4 December 2013

Mucky Kid at Theatre503

I have seen some very good shows at Theate503 so far and this was easily the best of an impressive bunch.

At the centre of the play was the simple question of how we should treat people who did very bad things as children when they grow up. The seed for this was the case of Mary Bell, who was mentioned in passing but this was not her story. This was Mae's story.

Mae is full-in-the-face confident and hyperactive. The story revolves around her, as she wants it to.

The play started with teenager Mae and her friend lost in a field where they are found by two country bumpkins who obviously fancied their chances.

The four went for the evening and then back to one of the boys' houses. Drink, drugs and sex were involved, though there was nothing as shocking as the "adult warning" notices suggested there might be.

From the florid conversations we soon learnt that the girls had absconded from an open prison and later on we learnt why Mae had been incarcerated since the age of ten.

The play leaped forward a day and back to the prison were a recaptured Mae was asked to tell the truth about why she escaped and what happened when she did.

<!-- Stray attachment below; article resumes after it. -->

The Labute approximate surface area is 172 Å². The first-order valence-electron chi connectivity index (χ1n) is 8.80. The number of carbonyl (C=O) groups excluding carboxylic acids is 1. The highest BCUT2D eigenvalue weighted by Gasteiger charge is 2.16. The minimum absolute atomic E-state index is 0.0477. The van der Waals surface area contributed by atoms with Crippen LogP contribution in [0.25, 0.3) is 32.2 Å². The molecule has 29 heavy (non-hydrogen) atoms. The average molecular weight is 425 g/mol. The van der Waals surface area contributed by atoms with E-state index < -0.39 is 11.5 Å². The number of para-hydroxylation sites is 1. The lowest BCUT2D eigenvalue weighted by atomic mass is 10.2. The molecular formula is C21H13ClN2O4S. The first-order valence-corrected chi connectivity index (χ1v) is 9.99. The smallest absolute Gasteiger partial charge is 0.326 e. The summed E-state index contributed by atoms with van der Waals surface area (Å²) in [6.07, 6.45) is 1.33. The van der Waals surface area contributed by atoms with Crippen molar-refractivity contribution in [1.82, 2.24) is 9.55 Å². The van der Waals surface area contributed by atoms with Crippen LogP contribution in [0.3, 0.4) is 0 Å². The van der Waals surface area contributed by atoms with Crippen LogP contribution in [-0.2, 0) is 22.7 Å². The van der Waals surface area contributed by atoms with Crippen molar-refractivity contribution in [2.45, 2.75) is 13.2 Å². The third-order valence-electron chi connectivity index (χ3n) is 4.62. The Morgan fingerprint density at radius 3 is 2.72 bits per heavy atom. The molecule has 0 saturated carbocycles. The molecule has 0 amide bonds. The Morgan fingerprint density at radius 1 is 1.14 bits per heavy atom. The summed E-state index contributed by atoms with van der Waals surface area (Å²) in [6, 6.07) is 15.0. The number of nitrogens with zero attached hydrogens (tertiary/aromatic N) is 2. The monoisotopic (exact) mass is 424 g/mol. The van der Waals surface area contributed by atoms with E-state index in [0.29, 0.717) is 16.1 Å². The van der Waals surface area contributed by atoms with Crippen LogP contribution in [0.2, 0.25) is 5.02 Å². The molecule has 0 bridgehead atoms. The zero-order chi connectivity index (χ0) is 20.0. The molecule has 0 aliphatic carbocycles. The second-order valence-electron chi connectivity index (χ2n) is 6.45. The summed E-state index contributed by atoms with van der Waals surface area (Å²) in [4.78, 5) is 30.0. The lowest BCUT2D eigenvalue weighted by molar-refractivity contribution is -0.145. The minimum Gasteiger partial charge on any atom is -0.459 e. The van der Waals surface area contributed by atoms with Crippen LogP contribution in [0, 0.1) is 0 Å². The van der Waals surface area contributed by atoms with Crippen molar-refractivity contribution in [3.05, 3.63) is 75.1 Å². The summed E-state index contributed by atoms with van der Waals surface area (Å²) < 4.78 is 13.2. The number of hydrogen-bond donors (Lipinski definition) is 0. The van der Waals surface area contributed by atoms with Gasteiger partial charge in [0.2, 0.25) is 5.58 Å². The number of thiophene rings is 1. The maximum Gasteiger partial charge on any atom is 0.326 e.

That took us back to a retelling of the night before only this time it was a different story. This ended with her back in the prison where she was asked again about what happened and so the story looped back to the previous day.

We went through this loop a few times learning more about Mae as we did so though we were never quite sure whether what we were seeing was the truth this time.

In these stories Mae's friend left her, we met a ten year old girl, we found out that the term "mucky kid" was given to Mae by her Mother and we learnt a great deal more about Mae, some of which helped to explain some of the things that had happened to her.

The play ended with a (relatively) long slow scene where the prison psychiatrist calmly extracted the truth from Mae. She cried and we were left in shock.

Several things made the play outstanding; the subject matter and the intelligent way in which it was treated, the clever looping structure of the narrative, the use of the small cast to play multiple roles including all of them playing the same role at different times, the neat but terrible ending, and the absolutely barnstorming performances by everybody in the cast.

I only see a couple of performances a year that make as much of an impact as this one did. Mucky Kid was utterly brilliant.

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